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Knowing your RxJava Operator Toolbelt 3: Combining Observables

Check out the rest of the series: Knowing your RxJava Operator Toolbelt 1: Creating Observables Knowing your RxJava Operator Toolbelt 2: Transforming Observables Knowing your RxJava Operator Toolbelt 4: Filtering Observables Knowing your RxJava Operator Toolbelt 5: Utility Observables RxJava is Java (and Kotlin’s) form of Reactive Programming, and thus Android’s too. It bestows the…
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Knowing your RxJava Operator Toolbelt 2: Transforming Observables

Check out the rest of the series: Knowing your RxJava Operator Toolbelt 1: Creating Observables Knowing your RxJava Operator Toolbelt 3: Combining Observables Knowing your RxJava Operator Toolbelt 4: Filtering Observables Knowing your RxJava Operator Toolbelt 5: Utility Observables RxJava is Java (and Kotlin’s) form of Reactive Programming, and thus Android’s too. It bestows the…
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Knowing your RxJava Operator Toolbelt 1: Creating Observables

Check out the rest of the series: Knowing your RxJava Operator Toolbelt 2: Transforming Observables Knowing your RxJava Operator Toolbelt 3: Combining Observables Knowing your RxJava Operator Toolbelt 4: Filtering Observables Knowing your RxJava Operator Toolbelt 5: Utility Observables So you’ve just read an introduction to RxJava (hopefully mine) and now you’re ready to get…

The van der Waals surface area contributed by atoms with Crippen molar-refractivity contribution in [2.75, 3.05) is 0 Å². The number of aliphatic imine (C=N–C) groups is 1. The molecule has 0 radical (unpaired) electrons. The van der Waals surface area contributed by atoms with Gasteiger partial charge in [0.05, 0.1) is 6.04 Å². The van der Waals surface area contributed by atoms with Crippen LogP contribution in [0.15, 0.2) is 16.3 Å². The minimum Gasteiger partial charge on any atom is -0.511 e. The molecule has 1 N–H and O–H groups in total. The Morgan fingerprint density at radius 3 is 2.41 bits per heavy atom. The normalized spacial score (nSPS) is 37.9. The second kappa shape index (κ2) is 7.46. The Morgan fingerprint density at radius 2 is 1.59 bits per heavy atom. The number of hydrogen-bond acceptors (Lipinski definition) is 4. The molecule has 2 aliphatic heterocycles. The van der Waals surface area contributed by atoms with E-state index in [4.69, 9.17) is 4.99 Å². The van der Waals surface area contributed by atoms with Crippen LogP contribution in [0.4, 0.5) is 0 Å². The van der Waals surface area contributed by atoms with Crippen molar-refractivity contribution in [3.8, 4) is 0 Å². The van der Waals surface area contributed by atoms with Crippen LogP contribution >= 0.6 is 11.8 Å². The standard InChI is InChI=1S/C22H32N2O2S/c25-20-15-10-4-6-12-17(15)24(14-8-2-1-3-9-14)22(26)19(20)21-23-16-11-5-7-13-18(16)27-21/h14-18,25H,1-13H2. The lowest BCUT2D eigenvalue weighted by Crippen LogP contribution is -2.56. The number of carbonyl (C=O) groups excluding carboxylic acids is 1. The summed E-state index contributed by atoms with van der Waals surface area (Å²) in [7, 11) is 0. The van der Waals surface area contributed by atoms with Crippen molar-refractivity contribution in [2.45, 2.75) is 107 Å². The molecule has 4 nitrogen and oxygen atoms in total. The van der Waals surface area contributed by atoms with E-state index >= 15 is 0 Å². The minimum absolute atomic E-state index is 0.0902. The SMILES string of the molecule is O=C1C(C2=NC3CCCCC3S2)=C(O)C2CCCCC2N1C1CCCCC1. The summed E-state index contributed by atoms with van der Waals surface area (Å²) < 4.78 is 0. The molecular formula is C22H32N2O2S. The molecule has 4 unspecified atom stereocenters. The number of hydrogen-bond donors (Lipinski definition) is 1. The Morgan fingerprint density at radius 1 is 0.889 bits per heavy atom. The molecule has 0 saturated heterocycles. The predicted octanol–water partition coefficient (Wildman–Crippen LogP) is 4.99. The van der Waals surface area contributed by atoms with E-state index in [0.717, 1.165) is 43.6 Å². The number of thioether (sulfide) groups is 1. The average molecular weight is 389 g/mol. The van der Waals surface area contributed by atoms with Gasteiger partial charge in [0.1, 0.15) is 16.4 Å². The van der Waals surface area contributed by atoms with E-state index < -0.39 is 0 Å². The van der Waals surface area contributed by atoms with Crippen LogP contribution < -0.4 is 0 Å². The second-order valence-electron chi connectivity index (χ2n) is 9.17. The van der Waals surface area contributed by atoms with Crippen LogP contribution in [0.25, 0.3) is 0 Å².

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Hardly Comprehensive Introduction to RxJava: Observable Types, Backpressure, and Error Handling

RxJava is an ever increasing-in-demand tool for developers of many platforms even beyond Android. Its most attractive feature comes in the form of performing async operations without the use of callbacks. Instead, Observables and Observers are used in conjunction to emit data (once or multiple times) and include methods of their own to handle what…
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Vanilla Firestore vs RxFirestoreKT

RxFirestoreKT is a great library for combining RxJava (Kotlin) and Firestore together, but what I noticed about Firestore is that it already contains many of RxJava’s advantages as it is. Firestore works asynchronously, it can map documents to POJO objects, and can keep a continuous stream of data flowing, handles errors well, and it does…
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A Beginner’s Guide to RxJava using Firestore and RxFirestoreKt

In case you haven’t heard about RxJava, it’s a library for composing asynchronous and event-based programs using observable sequences for Java and Android apps. Making it excellent in conjunction with Firestore for things like say, responding to a change in the database and fetching the updated data while handling it on the right thread to…